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UC Davis MIND Institute

UC Davis MIND Institute

CABIL Research Projects

We currently have travel funds to assist families across North America who would like to take part in our research studies. For information please contact the study coordinator at (916) 703-0408 or cabil@ucdmc.ucdavis.edu. 

Brain Development and Learning Difficulties in Chromosome 22q11.2 Deletion (VCFS/DiGeorge) Syndrome

We are carrying out a study on the problems that some children have with thinking, reasoning and learning about space, time and number information and similar kinds of thinking. The study is funded by the National Institutes of Health, which is the main organization that gives money for research in the USA. Dr. Tony Simon would like to invite your 7 to 14 year old child with chromosome 22q11.2 deletion syndrome (VCFS/DiGeorge) to be part of the study. Many children with chromosome 22q11.2 deletion syndrome score lower on tests of math and similar thinking abilities compared to how they score on tests of verbal abilities. We are studying the brain and how it produces this profile of thinking. Once we know more we hope to find ways to reduce the learning problems that some children have by developing a range of therapeutic interventions.

Children who take part in the study will play a few computer games, do paper and pencil tests, and have pictures taken of their brain using an MRI machine. MRI scans do not involve any radiation. All of the activities are safe, fun and painless. All testing is for research purposes only, is at no cost to families, and includes a generous thank-you gift for your child. If needed, we have some funds to help you with travel and lodging for your trip to Sacramento. All personal and medical information is kept private and safe. If you and your child would like to take part we will answer all of your questions and give you more information over the phone first. The actual study involves 2 sessions of about 4-5 hours each, including breaks for lunch/snacks.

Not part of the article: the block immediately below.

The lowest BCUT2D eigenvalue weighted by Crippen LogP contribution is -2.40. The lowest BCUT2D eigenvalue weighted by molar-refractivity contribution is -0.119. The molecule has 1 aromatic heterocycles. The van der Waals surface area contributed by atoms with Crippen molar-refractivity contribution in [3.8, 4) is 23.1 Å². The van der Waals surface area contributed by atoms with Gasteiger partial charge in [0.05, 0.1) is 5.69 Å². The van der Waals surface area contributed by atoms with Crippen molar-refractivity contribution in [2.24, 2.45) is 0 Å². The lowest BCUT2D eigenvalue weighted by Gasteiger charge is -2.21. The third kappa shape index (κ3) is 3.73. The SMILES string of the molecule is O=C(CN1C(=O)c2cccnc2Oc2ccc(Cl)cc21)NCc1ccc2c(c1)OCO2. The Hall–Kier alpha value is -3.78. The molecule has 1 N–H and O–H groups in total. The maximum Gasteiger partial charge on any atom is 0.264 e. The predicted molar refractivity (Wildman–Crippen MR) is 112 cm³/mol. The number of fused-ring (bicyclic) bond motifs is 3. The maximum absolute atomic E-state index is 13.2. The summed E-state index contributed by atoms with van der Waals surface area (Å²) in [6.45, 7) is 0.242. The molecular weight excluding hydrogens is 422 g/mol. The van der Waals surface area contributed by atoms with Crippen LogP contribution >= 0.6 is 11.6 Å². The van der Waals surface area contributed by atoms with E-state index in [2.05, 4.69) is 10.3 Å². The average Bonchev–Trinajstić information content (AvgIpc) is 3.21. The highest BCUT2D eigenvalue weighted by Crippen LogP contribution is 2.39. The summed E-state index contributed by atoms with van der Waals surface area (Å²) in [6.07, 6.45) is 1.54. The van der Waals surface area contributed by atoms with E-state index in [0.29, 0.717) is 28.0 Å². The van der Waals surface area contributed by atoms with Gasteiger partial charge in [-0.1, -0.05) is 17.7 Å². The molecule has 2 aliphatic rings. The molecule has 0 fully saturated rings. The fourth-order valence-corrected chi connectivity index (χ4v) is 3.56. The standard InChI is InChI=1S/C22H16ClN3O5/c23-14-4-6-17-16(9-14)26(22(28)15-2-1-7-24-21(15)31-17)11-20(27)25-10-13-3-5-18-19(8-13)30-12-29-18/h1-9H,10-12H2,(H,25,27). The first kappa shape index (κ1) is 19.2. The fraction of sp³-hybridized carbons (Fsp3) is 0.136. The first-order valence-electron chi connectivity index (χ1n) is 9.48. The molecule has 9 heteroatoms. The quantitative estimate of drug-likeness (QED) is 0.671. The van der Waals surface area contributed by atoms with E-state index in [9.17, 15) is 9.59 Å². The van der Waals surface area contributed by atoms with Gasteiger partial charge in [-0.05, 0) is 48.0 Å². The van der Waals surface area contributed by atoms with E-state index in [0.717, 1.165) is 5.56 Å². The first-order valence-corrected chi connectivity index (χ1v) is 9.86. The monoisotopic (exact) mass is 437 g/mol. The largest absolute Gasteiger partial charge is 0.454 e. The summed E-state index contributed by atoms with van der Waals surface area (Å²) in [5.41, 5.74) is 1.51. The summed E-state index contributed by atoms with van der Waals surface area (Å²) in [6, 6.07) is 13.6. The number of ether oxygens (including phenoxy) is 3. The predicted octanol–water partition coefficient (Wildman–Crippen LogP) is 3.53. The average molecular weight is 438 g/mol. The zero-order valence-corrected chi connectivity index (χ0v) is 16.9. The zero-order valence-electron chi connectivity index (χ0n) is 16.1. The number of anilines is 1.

If you would like to find out more about taking part in the study and helping us learn about mind and brain development in children like your own, please click here.

Stress- and Anxiety-Related Hormone Regulation and Implications for Behavior in Chromosome 22q11.2 Deletion (VCFS/DiGeorge) Syndrome

Drs. Elliott Beaton and Tony Simon at the MIND Institute at University of California, Davis are carrying out an important study on the problems that some children have dealing with stress resulting from illness, trouble with schoolwork, and difficulties with peers and family.  The findings from this study will help us better understand why some children with chromosome 22q11.2 deletion syndrome develop serious psychiatric problems later in life and why some do not.

Stress and anxiety have real effects on health and well-being. Children with genetic disorders such as chromosome 22q11.2 deletion syndrome (22q11.2DS) are vulnerable to psychiatric illness in adolescence and young adulthood. However, very little is known about how stress affects the likelihood of such negative outcomes. From an early age, children with the deletion often have extensive medical concerns and, as he or she gets older and enters the school system, his or her emotional, cognitive, and social challenges can become more apparent in the context of increasing social and academic expectations further adding to feelings of stress and anxiety.